Compound rate of return and present value
What does an investor's return include?
Milking the cow.
An investor return includes all the "cash flows" he/she gets for its investment.
Positive cash flows: rents, interests, dividends, capital gain
(positive difference between buying / subscription price and resale value)
Negative cash flows: expenses (fees, taxes...), capital loss.
Normally, the more risky the investment is, the higher should the rate of return be,
so as to convince him/her to
invest.
In other words it includes a "risk premium".
Compound rate
Snowball arithmetic" under "geometric progression".
Purpose
Compound rate calculations allow to know the return of assets / investments .
over
several years.
They are used notably in finance, thus for investing and borrowing (rates of
return,
interest rates) and by extension in economics (growth rates, inflation effects).
For savers, investors, borrowers, compound rates are used to:
Know the rate of return of an investment or the real financial cost
("actuarial interest rate") of a debt
Know what an investment, a cash flow, an asset (and also a debt)
will be worth after several years (future value FV).
Give the present value PV of an asset or a future cash flow
Definition / calculation
The compound annual rate of return of an asset (or of a project) is:
An annual return (or growth percentage) R
which, compounded (*) year after year,
brings a total return TR at the end of the period.
(*) Compounded = cumulated by using the hypothesis that:
Every year the asset value is
increased ("capitalized") thanks to the annual return. In the next year the return rate is applied to that increased value. 
1.06 Euro after 1 year,
1.06 x 1.06 after 2 years, and so on..
Future value FV
Parameters
R = the annual "compounded" rate of return (or, in other areas than finance,
any other annual increase / decrease: economic growth, inflation...)
Y = the number of years
FV = future value at the end of the period
TR = total return of that period
Example
If 1 Euro is invested in an account with R = 6%, Y = 4 years (and if the interests are
not withdrawn), its future value FV will be:
1 Euro x 1.06 x 1.06 x 1.06 x 1.06 = 1.262 Euro (this is the future value FV)
The total return TR (relative increase in value) is therefore 26,2 %
Present value PV
Such asset valuation is done by "discounting" the future expected asset worth
(and/or its expected cash flows) with a return rate.
If we use the data above, 10,000 Euros that we will receive in 4 years
are theoretically worth now (PV / present value):
10,000 / 1.262 = 7,924 Euros (present value PV)
Chains of annual cash flows and probabilities
Financial assets bring often, not a only a final worth (at maturity or at resale) but also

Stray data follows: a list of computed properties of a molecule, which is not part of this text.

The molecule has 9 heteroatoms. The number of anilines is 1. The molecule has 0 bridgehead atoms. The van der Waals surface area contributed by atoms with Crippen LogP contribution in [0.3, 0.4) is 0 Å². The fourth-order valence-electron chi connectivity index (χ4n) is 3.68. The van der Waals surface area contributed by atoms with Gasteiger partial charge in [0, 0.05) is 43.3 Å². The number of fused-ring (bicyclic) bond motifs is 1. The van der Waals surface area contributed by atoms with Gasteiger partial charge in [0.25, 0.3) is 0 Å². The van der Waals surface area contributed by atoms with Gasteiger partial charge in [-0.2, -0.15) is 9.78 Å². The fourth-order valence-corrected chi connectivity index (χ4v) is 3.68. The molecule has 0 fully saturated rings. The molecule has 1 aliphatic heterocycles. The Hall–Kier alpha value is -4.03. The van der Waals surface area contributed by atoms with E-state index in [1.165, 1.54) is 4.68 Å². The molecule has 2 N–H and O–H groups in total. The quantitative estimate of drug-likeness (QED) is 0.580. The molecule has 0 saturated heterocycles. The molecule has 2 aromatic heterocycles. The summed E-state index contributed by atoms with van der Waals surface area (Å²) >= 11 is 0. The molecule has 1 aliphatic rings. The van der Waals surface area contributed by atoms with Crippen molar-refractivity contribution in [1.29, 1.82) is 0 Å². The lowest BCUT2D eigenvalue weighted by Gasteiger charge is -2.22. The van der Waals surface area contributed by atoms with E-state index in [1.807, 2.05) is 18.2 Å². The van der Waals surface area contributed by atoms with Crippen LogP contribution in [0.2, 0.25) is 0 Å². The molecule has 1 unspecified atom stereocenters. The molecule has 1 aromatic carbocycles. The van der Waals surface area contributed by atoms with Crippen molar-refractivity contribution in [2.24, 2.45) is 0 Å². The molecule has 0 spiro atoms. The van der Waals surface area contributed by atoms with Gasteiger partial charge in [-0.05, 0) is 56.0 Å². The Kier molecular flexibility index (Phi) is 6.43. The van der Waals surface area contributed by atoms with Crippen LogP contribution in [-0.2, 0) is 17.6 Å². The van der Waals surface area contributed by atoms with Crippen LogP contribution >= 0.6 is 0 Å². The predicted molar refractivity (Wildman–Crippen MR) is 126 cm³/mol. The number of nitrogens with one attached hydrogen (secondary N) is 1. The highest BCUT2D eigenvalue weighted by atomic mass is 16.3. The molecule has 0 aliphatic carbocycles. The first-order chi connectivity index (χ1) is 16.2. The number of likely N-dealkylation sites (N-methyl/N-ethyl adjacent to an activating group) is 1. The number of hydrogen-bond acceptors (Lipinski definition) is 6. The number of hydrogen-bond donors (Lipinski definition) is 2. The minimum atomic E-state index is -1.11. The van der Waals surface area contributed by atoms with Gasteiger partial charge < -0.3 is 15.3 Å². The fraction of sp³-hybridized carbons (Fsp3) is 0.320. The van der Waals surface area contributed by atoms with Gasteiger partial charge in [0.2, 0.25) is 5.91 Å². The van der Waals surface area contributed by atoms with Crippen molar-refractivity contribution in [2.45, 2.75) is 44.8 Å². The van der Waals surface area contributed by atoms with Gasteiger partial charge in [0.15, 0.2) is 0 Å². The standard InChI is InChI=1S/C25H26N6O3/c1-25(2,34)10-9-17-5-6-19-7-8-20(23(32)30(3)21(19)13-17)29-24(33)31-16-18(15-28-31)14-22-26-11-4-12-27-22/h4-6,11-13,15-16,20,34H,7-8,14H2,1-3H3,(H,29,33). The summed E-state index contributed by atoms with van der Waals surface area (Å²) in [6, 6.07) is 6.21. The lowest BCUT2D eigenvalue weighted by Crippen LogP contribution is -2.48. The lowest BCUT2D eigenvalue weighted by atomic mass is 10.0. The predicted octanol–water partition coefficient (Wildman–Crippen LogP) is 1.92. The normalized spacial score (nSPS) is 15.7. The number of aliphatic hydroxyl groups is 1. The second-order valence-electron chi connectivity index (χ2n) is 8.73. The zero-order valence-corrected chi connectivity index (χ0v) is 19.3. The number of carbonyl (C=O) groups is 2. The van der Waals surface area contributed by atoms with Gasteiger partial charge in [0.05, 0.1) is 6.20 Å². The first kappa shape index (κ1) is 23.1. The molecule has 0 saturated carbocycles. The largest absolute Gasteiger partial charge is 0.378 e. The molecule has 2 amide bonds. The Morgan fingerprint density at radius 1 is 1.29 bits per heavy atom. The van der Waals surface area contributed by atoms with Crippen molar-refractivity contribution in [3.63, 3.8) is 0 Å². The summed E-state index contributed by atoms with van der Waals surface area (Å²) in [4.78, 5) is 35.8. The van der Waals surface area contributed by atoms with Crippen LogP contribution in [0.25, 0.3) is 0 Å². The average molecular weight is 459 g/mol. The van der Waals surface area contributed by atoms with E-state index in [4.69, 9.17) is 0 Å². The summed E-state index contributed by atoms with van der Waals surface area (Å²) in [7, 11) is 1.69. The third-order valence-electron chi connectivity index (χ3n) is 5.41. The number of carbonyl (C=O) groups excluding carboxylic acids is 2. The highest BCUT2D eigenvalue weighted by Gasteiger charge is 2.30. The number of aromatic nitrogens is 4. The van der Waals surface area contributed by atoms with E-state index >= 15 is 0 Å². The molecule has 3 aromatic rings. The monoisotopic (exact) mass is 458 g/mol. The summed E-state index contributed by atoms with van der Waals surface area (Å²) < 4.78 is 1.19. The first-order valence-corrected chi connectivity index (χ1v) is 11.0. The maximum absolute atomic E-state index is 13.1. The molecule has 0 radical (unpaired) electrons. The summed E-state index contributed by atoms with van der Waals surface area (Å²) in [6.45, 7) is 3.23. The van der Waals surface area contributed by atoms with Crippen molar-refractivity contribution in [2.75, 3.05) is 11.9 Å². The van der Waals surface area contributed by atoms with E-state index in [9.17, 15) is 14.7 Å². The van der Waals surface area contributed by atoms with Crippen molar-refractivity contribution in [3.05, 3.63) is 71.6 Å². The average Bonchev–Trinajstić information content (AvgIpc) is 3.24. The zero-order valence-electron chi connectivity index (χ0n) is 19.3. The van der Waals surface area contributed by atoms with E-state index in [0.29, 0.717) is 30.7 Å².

a
chain of cash flows year after year.
You get a fresh egg everyday and the hen for a soup at the end.
The calculations must take that into account, for example to determine the VA of the asset.
In that case, every cash flow is discounted according to the number of years
in which it will take place in order to obtain its present value.=> Then all those PV are summed up to give the asset VA.
Also, we can have several scenarios, each one with its probability.
=> The asset VA is then the sum of the PV of every scenario multiplied by its
probability coefficient.
<Short table of compound rates and future values
Horizontal scale: rate. Vertical scale: years,
At the crossing: future value for 1 Euro invested
5%
3%
2%
1%
R
1%
2%
3%
5%
6%
7%
8%
10%
12%
15%
20%
30%
Y
0.95
0.97
0.98
0.99
1
1.01
1.02
1.03
1.05
1.06
1.07
1.08
1.100
1.12
1.15
1.20
1.30
.903
.941
.960
.980
2
1.020
1.040
1.061
1.103
1.124
1.145
1.166
1.210
1.254
1.323
1.440
1.690
.857
.913
.941
.970
3
1.030
1.061
1.093
1.158
1.191
1.225
1.260
1.330
1.405
1.521
1.728
2.197
.815
.885
.922
.961
4
1.041
1.082
1.126
1.216
1.262
1.311
1.360
1.464
1.574
1.749
2.074
2.856
.774
.859
.904
.951
5
1.051
1.104
1.159
1.276
1.338
1.403
1.469
1.611
1.762
2.011
2.488
3.713
.735
.833
.886
.941
6
1.062
1.126
1.194
1.340
1.419
1.501
1.587
1.772
1.974
2.313
2.986
4.827
.698
.808
.868
.932
7
1.072
1.149
1.230
1.407
1.504
1.606
1.714
1.949
2.211
2.660
3.583
6.275
.663
.784
.851
.923
8
1.083
1.172
1.267
1.477
1.594
1.718
1.851
2.144
2.476
3.059
4.300
8.157
.630
.760
.834
.914
9
1.094
1.195
1.305
1.551
1.689
1.838
1.999
2.358
2.773
3.518
5.160
10.60
.599
.737
.817
.904
10
1.105
1.219
1.344
1.629
1.791
1.967
2.159
2.594
3.106
4.046
6.192
13.79
.569
.715
.801
.895
11
1.116
1.243
1.384
1.710
1.898
2.105
2.332
2.853
3.479
4.652
7.430
17.92
.540
.694
.785
.886
12
1.127
1.268
1.426
1.796
2.012
2.252
2.518
3.138
3.896
5.350
8.916
23.30
.513
.673
.769
.878
13
1.138
1.294
1.469
1.886
2.133
2.410
2.720
3.452
4.363
6.153
10.70
30.29
.488
.653
.754
.869
14
1.149
1.319
1.513
1.980
2.261
2.579
2.937
3.797
4.887
7.076
12.84
39.37
.463
.633
.739
.860
15
1.161
1.346
1.558
2.079
2.397
2.759
3.172
4.177
5.474
8.137
15.40
51.19
.440
.614
.724
.851
16
1.173
1.373
1.606
2.183
2.540
2.952
3.426
4.595
6.130
9.358
18.49
66.54
.397
.578
.695
.835
18
1.196
1.428
1.702
2.407
2.854
3.380
3.996
5.560
7.690
12.38
26.62
112.5
.358
.544
.668
.818
20
1.220
1.486
1.806
2.653
3.207
3.870
4.661
6.727
9.646
16.37
38.34
190.0
.323
.512
.641
.802
22
1.245
1.546
1.916
2.925
3.604
4.430
5.437
8.140
12.10
21.64
55.21
320.2
.277
.467
.603
.778
25
1.282
1.641
2.094
3.386
4.292
5.427
6.848
10.83
17.00
32.92
95.40
705.6
.215
.401
.545
.740
30
1.348
1.811
2.427
4.322
5.743
7.612
10.06
17.45
29.96
66.21
237.4
2620
.166
.344
.493
.703
35
1.417
2.000
2.814
5.516
7.686
10.68
14.79
28.10
52.80
133.2
590.7
9728
.129
.296
.446
.669
40
1.489
2.208
3.262
7.040
10.29
14.97
21.72
45.26
93.05
267.9
1470
36 k
.077
.218
.364
.605
50
1.645
2.692
4.384
11.47
18.42
29.46
46.90
117.4
323.7
1084
9100
498 k
The case of real rates
Just an example, in which:
* Inflation is 4%
* The return rate is 10%
The "real" return rate is
1,10 / 1,04 = 1,058 thus 5,8 %
This page last update:
04/06/13